COLORADO SPRINGS. About one of every 500 people in El Paso County claims to be of Vietnamese heritage, according to the Census Bureau. That amounts to fewer than 1,400 people, and for the Catholics among them who want to celebrate Mass in their native language, they have one parish in Colorado Springs from which to choose: Vietnamese Holy Martyrs.
It was natural, then, that Salesian Sister Phuong Nguyen, born in Vietnam, educated since childhood in the United States and a newcomer to Colorado Springs, eventually would settle into a pew at Vietnamese Holy Martyrs.
“I like to go to a Vietnamese Mass when I can, you know, so I can go with my culture,” she said. I can go with my culture,” she said.
To say she was warmly received would be an understatement. In the year since Sister Phuong first walked into Vietnamese Holy Martyrs, she has breathed life back into its confirmation-preparation program and was instrumental in securing a full-time teacher for a parish that is chronically short of resources. Sister Phuong may be one out of 500 in Colorado Springs, but at Vietnamese Holy Martyrs she has been more like one in a million.
“Without the presence of Sister Phuong, I would only have a limited kind of program for religious formation,” said Father Joseph Vu, pastor of Vietnamese Holy Martyrs. “Now I have two of them on Sunday Mass run the Liturgy of the Word for children. That’s an awesome program that the kids really love. Otherwise, I would have to spend 10 minutes to give a short homily for the kids during the Vietnamese Mass, and it makes the Mass 10-15 minutes longer than normal. It’s a tremendous help in the celebration of the Eucharist.”
Sister Phuong was born in Vietnam in 1968, in the midst of the country’s civil war. Her family made it onto a boat two days before the fall of Saigon in 1975 and was rescued at sea by an American ship. They started their new life in Fort Worth, Texas, under the sponsorship of a Catholic parish. She and her four siblings grew up in Texas, and each of them went on to earn degrees — four in engineering and one in education.
“Ever since I was little, my parents have instilled a compassion for the poor in my heart by their examples of helping the less fortunate,” Sister Phuong said. “Through the mysterious way of God, I stumbled on a little booklet that described the ministries of the Salesians, especially for the young that are poor. It was a dream come true when I decided to give my whole life to God serving the poor in the Salesian Congregation.”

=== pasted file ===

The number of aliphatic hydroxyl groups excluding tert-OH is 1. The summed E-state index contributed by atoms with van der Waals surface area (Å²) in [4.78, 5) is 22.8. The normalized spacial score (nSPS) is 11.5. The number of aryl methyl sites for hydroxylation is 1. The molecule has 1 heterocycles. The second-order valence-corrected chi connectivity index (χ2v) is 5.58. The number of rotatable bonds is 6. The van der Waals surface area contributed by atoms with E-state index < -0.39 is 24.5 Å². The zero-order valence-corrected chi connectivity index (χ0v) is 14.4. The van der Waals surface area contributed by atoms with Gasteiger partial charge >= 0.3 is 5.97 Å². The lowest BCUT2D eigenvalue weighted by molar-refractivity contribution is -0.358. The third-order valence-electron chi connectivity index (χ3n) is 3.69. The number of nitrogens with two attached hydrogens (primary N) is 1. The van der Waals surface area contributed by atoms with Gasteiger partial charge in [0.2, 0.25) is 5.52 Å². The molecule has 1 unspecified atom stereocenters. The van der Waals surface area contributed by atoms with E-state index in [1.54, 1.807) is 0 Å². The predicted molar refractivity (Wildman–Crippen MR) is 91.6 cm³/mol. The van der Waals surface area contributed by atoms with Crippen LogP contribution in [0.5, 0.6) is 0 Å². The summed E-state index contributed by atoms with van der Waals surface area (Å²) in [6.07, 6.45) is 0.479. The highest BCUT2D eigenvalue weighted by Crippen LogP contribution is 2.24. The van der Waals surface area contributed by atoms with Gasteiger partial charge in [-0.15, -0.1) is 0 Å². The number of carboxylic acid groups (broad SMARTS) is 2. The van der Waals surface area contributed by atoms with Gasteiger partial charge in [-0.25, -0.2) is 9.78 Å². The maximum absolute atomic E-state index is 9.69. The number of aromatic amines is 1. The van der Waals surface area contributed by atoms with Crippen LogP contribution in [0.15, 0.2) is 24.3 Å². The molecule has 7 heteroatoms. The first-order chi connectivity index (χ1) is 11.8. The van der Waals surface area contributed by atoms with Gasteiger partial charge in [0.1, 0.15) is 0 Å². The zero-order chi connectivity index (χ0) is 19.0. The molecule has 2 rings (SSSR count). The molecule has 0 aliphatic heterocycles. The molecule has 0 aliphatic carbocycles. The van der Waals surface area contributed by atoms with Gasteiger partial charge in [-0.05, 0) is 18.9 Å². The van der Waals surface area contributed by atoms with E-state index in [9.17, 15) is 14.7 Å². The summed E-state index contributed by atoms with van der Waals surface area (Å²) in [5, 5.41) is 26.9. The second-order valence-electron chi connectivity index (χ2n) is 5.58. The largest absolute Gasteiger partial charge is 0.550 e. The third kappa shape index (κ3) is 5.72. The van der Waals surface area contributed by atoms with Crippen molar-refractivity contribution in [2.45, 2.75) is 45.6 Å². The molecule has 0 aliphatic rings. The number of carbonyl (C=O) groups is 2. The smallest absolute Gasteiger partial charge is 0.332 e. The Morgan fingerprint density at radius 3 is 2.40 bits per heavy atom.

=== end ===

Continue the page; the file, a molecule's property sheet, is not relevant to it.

Sister Phuong is a member of the Daughters of Mary Help of Christians, an order founded in Italy in 1872 by St. Mary Mazzarello, who worked with St. John Bosco. Informally, they are known as Salesian Sisters, because St. John Bosco wanted his priests, brothers and sisters to emulate the kindness of St. Francis de Sales. Today, more than 13,000 Salesian sisters are working in 94 countries. In the U.S., they are active in eight states.
The order is dedicated to youth education, especially the poor. Several years ago, the order had provided one of its sisters to Vietnamese Holy Martyrs to help grade-school children, many of whose parents had limited command of English, with their American academics. Health problems forced her to step away, however, and the parish has been without an educator since.
Until, that is, last year, when Sister Phuong — who was assigned to Colorado Springs to teach 8th-grade religion at Corpus Christi School — arrived for Mass one Sunday.
“When I went here last year, they begged me to be the catechist for confirmation because they didn’t have anybody,” she said on a recent Sunday at Vietnamese Holy Martyrs. “So, as I helped them last year, I see the need. They have no (director of religious education), just a volunteer. There’s no program, no textbooks, nothing.”
Vietnamese Holy Martyrs gets by on very little. The parish is home to about 70 families and “250-ish” total members, Father Vu said. Many of the oldest parishioners, about one-third of the entire community, fled Vietnam in the 1970s, arriving in the United States in their teens. Without much education and even less English, they found what work they could. Today most of the parishioners work in nail salons, Father Vu said, and a handful with some technical skills work on electronics assembly lines.
“(These are) hard-working families,” Sister Phuong said. “They even work seven days, with very minimal education. Definitely you can see there’s no resources.”